Title: From Utopia to the American Dream
Author: John Czingula
Genre: Memoir, Nonfiction
Year Published: October 23, 2021
Date Started: March 2, 2023
Date finished: March 7, 2023
This is a memoir about John Czingula, the author of the book. It follows him through childhood in his home country of Hungary to the United States. The focus on the memoir is John’s ambition to become successful in his endeavors. His father inspired him to be the best and to never give up and that stuck with him.
Through war torn Hungary from WW1 through to WW2, John and his family lived in fear. His father refused to join the communist party and thus John followed in his father’s footsteps in avoiding any confrontation or push to join the party. Communism, as it should be, was not what it really was. On the outside, it looked perfect and pristine, but the reality of it was not so. For John and his family (and a lot of other Hungarians) the party and its belief worked against them. John had a lot of ambitions. There was so much he wanted to do but communism wouldn’t allow him any of his success. He yearned to experience life in America where he’d heard he’d be able to do whatever he wanted without politics stopping him at every point. The way to America was not an easy one, especially during war, but John persevered. He took chances to escape his home country. With some luck he made it to America successfully.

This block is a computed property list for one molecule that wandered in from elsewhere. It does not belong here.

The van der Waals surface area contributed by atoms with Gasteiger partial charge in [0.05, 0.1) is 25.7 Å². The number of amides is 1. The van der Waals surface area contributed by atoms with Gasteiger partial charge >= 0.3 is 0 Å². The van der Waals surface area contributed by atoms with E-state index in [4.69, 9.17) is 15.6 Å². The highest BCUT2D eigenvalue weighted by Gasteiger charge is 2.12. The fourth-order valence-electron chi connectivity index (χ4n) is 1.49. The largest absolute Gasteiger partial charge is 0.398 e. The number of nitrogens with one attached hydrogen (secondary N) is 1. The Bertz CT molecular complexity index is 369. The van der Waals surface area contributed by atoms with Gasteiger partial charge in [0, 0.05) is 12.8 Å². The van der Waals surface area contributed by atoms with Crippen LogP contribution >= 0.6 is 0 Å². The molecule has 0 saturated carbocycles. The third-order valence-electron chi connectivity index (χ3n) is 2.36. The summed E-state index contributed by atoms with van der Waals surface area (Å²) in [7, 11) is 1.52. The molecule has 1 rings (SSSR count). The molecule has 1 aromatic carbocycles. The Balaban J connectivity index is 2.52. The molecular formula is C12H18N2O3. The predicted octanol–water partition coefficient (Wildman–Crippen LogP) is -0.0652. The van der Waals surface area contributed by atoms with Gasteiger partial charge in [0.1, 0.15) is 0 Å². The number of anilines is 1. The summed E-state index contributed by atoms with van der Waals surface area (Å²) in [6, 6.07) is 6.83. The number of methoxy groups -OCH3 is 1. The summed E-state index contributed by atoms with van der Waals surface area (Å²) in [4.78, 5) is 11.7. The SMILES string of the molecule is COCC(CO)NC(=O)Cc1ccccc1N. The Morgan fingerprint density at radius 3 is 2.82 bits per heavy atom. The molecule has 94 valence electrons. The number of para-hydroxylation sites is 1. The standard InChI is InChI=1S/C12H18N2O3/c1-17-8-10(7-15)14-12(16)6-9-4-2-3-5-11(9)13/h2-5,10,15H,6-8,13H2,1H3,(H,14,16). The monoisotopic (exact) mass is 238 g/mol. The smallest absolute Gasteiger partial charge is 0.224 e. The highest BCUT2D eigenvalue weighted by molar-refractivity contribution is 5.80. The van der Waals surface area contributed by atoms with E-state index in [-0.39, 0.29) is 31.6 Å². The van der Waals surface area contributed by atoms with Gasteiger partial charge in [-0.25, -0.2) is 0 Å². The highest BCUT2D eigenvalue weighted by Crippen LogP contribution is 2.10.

John didn’t live in a dream world. He knew the good and the bad of America, but compared to communism, America was freedom in both mind and opportunities. John’s story is about overcoming fears and never giving up. There were times in his life when things were so bad that he was at a lost, but he didn’t let those moments take him down. He kept going. He became a successful business owner, actor, and pilot. He came from a place where dreams were stomped on to a place where a single idea could create massive success.
I’m so glad to have read John’s story because I can relate to a lot of his experiences. I liked that he looked up to America and saw the beauty of it and the ability to succeed. I see America the same way and it’s a great feeling to know that there are still people out there who believe in this country. Btw, John mentioned goulash a couple of times and it made me crave it (I’m not Hungarian though but have made my own version of it many times and have also had it at a restaurant). Love it when a book does that!
Who should read this book: Anyone who enjoys a memoir about war and overcoming the harshness of communism and realizing what freedom really is.